10 Shots That Will Make You Want to Pack Your Bags For Fairmont Jasper Park Lodge
Our Canada’s web editor recently took the trip of a lifetime on board the legendary Rocky Mountaineer. One of the highlights of his high-altitude adventure? A stay at the iconic Fairmont Jasper Park Lodge.
Fairmont Jasper Park Lodge: The Great Canadian Lodge Experience
At nearly 11,000 square kilometres, Jasper National Park is the largest national park in the Canadian Rockies. Protected since 1907, the unspoilt wilderness is home to significant numbers of elk, moose, and bighorn sheep—not to mention the legendary Fairmont Jasper Park Lodge.
I recently had the chance to check the iconic lodge off of my Canadian bucket list while riding the rails on the luxurious Rocky Mountaineer. Here are some of my favourite shots from my weekend in the wilderness.
You don’t have to venture far to get up close and personal with the wildlife at Fairmont Jasper Park Lodge. As I was preparing to head out for a hike on my first morning, I was greeted by a herd of elk grazing on the grass just outside my cabin door. (Surely the most eco-friendly lawn mowers I’ve ever encountered on my travels!)
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Brave little blossom
Even in early spring, when you can still see your breath in the mid-morning air, there are signs of life on the scrubby mountaintops surrounding the hotel. I was utterly charmed by this resilient little prairie crocus, which stubbornly refused to the let the grey skies and drizzle stand in the way of its spectacular blooming.
A pool with a view
Although the emerald waters of Lac Beauvert may look enticing, you’d need to supplement your swim trunks with a full wetsuit to brave those bone-chilling temperatures. The lodge’s heated outdoor pool is a much more comfortable setting for your morning laps (absolutely essential after indulging on the restaurant‘s incredible Italian cuisine), or to simply soak in the spectacular views beyond.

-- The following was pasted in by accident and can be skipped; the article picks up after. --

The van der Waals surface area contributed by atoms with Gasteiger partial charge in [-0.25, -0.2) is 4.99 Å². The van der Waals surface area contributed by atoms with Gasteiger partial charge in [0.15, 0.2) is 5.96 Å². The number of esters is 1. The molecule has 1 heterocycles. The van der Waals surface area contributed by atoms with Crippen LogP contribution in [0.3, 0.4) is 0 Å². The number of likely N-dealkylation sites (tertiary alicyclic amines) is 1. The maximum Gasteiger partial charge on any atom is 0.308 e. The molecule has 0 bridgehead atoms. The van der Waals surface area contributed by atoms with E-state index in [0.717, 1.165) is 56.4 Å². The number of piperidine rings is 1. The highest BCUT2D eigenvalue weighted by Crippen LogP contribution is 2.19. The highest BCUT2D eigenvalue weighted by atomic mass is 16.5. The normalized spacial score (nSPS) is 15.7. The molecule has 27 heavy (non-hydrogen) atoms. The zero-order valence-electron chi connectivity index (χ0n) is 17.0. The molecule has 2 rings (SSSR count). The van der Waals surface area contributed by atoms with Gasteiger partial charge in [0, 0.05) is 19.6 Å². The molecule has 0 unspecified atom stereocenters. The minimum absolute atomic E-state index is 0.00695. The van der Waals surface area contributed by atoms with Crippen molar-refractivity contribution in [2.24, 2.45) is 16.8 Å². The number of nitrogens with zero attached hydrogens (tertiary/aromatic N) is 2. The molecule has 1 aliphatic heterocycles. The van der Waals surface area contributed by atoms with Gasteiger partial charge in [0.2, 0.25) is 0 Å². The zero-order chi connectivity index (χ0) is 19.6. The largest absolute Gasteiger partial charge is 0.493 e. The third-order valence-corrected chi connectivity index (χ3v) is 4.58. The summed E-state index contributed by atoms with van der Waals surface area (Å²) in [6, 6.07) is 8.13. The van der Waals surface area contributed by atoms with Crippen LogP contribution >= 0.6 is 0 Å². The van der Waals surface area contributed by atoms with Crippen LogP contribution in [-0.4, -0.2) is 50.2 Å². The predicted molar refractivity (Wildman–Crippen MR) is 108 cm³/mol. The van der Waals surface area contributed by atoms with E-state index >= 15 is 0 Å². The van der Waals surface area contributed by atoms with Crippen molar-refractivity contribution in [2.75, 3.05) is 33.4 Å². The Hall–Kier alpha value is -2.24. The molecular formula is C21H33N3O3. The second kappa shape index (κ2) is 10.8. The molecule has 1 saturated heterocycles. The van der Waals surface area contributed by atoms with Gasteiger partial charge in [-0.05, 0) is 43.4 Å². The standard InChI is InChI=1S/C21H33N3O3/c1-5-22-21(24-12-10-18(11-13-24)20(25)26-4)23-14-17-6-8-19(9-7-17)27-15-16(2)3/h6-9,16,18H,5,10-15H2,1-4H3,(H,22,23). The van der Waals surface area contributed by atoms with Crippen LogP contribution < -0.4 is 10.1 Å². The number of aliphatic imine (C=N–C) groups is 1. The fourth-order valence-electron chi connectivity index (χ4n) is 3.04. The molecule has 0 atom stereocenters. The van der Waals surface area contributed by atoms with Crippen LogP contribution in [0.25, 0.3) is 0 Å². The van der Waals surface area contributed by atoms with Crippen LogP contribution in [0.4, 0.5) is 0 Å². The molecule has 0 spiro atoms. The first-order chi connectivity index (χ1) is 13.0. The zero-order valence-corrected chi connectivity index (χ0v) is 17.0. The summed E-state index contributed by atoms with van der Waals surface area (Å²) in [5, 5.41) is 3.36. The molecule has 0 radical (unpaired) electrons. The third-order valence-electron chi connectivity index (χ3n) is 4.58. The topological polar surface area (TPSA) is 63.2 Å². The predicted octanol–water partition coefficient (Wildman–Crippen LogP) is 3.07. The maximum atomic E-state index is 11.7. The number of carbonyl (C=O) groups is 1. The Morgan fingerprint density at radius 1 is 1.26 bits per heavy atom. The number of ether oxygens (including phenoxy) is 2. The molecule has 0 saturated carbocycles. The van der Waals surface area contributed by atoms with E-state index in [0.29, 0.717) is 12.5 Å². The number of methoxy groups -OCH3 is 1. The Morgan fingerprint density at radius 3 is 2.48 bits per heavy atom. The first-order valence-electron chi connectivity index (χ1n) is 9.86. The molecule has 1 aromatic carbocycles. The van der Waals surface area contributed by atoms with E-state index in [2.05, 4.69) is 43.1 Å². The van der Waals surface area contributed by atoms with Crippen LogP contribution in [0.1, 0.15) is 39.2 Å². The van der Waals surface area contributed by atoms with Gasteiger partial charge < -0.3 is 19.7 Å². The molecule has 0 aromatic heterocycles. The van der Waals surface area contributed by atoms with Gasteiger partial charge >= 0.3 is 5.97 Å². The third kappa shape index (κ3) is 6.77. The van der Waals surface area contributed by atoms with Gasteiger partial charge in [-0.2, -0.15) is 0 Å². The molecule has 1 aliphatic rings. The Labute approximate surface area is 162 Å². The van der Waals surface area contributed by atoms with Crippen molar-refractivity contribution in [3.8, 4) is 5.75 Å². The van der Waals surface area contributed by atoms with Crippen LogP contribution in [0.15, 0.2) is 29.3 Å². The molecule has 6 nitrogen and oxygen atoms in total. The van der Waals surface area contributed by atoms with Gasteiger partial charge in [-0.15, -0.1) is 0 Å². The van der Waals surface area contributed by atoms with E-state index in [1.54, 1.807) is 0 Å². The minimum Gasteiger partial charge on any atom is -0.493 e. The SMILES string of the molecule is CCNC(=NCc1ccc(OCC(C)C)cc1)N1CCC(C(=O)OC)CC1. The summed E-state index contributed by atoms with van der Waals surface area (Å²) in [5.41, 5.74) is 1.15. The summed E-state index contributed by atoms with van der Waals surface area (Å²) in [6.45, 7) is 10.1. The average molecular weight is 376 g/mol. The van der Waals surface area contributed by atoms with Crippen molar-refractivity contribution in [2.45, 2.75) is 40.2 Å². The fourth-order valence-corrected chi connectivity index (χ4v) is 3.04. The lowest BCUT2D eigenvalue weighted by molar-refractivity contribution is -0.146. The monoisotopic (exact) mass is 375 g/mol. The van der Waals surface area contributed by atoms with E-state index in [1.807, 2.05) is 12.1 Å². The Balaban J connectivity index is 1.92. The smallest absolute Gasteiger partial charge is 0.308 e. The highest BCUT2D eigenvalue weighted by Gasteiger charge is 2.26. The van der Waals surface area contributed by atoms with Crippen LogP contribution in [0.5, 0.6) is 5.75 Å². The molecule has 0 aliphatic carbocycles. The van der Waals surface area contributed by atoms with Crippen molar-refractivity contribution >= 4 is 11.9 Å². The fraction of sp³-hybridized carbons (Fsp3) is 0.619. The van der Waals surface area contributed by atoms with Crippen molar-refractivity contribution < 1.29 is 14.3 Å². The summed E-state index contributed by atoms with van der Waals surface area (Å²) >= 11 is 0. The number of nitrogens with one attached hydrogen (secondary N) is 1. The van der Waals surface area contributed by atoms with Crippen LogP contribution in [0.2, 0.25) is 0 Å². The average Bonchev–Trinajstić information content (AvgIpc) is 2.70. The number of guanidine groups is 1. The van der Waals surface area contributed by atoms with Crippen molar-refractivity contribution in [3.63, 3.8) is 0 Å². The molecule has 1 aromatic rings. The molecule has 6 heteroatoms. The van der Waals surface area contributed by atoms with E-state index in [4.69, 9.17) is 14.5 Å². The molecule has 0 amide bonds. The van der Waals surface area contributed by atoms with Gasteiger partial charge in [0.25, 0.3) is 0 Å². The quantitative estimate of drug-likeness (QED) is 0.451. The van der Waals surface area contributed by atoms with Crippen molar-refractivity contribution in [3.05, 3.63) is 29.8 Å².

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Big hike, big payoff
I encountered this trio of bighorn sheep near the summit of one of the mountains surrounding the lodge. From a preservation (as well as safety) standpoint, it’s important to admire the wildlife from a discreet distance, and refrain from feeding them. As the lodge’s walking and biking trail guide states, “This is their park, and we are the visitors!”
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Land of the Silver Birch
I couldn’t help but hum the old Canadian folk song, “Land of the Silver Birch,” as my hiking path wound its way through an ethereal forest of barren white trunks. I wondered how different this scene would look in a month or so when those elegant birch branches are cloaked in a dense canopy of green.
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The view from here
If you make the short, steep hike from Jasper Park Lodge up to Old Fort Point, you’re rewarded a truly impressive photo opp. From this charming alpine meadow (no pesky trees to get in the way of your perfect shot!), you can make out the Jasper townsite hundreds of metres below. Although two-million people visit Jasper each year, the town’s permanent residents number a mere 5,200.
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The mighty Athabasca
From the other side of Old Fort Point, you’re afforded an awe-inspiring view of the mighty Athabasca River. The frigid waters of this Canadian Heritage River originate from the Columbia Icefield (which ultimately flows into three different oceans!), and wind their way through the Canadian Rockies.
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Rocky Mountain luxury
After a long day’s hike, it’s nice to be able to treat yourself, and at Fairmont Jasper Park Lodge, that means a frosty pint at the Emerald Lounge. Choose a local beer from the menu, and you can’t go wrong. Each of the beers made by the Jasper Brewing Company use mountain water sourced straight from the Rockies themselves. Now that’s refreshing!
Fun fact: the hotel has hosted several royal guests—including Queen Elizabeth!
A farewell to Jasper
Although my stay in Jasper was all too brief, I felt I’d packed a week’s worth of activity into a mere 48 hours. Bidding adieu to my little log cabin (and packing away my well-worn hiking boots), I hopped on the coach to Jasper’s charming heritage train station to begin the next leg of my travels—the two-day train trip back to Vancouver.
Next, discover 10 great things to do in Jasper.